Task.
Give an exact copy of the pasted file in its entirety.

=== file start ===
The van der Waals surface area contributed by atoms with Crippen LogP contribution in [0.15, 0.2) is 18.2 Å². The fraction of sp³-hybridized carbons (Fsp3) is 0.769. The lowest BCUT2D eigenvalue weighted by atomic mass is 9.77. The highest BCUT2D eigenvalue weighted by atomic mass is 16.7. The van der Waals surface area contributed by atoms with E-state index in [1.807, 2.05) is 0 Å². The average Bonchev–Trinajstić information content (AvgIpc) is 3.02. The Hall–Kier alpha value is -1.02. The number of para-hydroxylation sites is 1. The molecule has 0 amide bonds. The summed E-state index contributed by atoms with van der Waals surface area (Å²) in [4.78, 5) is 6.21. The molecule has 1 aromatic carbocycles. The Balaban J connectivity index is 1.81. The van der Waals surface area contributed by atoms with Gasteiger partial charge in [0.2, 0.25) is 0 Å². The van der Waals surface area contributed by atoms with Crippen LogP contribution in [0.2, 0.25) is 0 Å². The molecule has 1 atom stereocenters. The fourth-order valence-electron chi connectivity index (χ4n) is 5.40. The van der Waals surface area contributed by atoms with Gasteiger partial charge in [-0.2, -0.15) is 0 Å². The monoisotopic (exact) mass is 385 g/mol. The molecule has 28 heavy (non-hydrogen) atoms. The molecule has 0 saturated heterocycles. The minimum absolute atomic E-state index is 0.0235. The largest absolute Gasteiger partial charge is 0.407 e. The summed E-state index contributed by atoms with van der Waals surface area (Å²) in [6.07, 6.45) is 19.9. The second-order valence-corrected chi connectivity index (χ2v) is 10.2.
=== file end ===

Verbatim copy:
The van der Waals surface area contributed by atoms with Crippen LogP contribution in [0.15, 0.2) is 18.2 Å². The fraction of sp³-hybridized carbons (Fsp3) is 0.769. The lowest BCUT2D eigenvalue weighted by atomic mass is 9.77. The highest BCUT2D eigenvalue weighted by atomic mass is 16.7. The van der Waals surface area contributed by atoms with E-state index in [1.807, 2.05) is 0 Å². The average Bonchev–Trinajstić information content (AvgIpc) is 3.02. The Hall–Kier alpha value is -1.02. The number of para-hydroxylation sites is 1. The molecule has 0 amide bonds. The summed E-state index contributed by atoms with van der Waals surface area (Å²) in [4.78, 5) is 6.21. The molecule has 1 aromatic carbocycles. The Balaban J connectivity index is 1.81. The van der Waals surface area contributed by atoms with Gasteiger partial charge in [0.2, 0.25) is 0 Å². The van der Waals surface area contributed by atoms with Crippen LogP contribution in [0.2, 0.25) is 0 Å². The molecule has 1 atom stereocenters. The fourth-order valence-electron chi connectivity index (χ4n) is 5.40. The van der Waals surface area contributed by atoms with Gasteiger partial charge in [-0.2, -0.15) is 0 Å². The monoisotopic (exact) mass is 385 g/mol. The molecule has 28 heavy (non-hydrogen) atoms. The molecule has 0 saturated heterocycles. The minimum absolute atomic E-state index is 0.0235. The largest absolute Gasteiger partial charge is 0.407 e. The summed E-state index contributed by atoms with van der Waals surface area (Å²) in [6.07, 6.45) is 19.9. The second-order valence-corrected chi connectivity index (χ2v) is 10.2.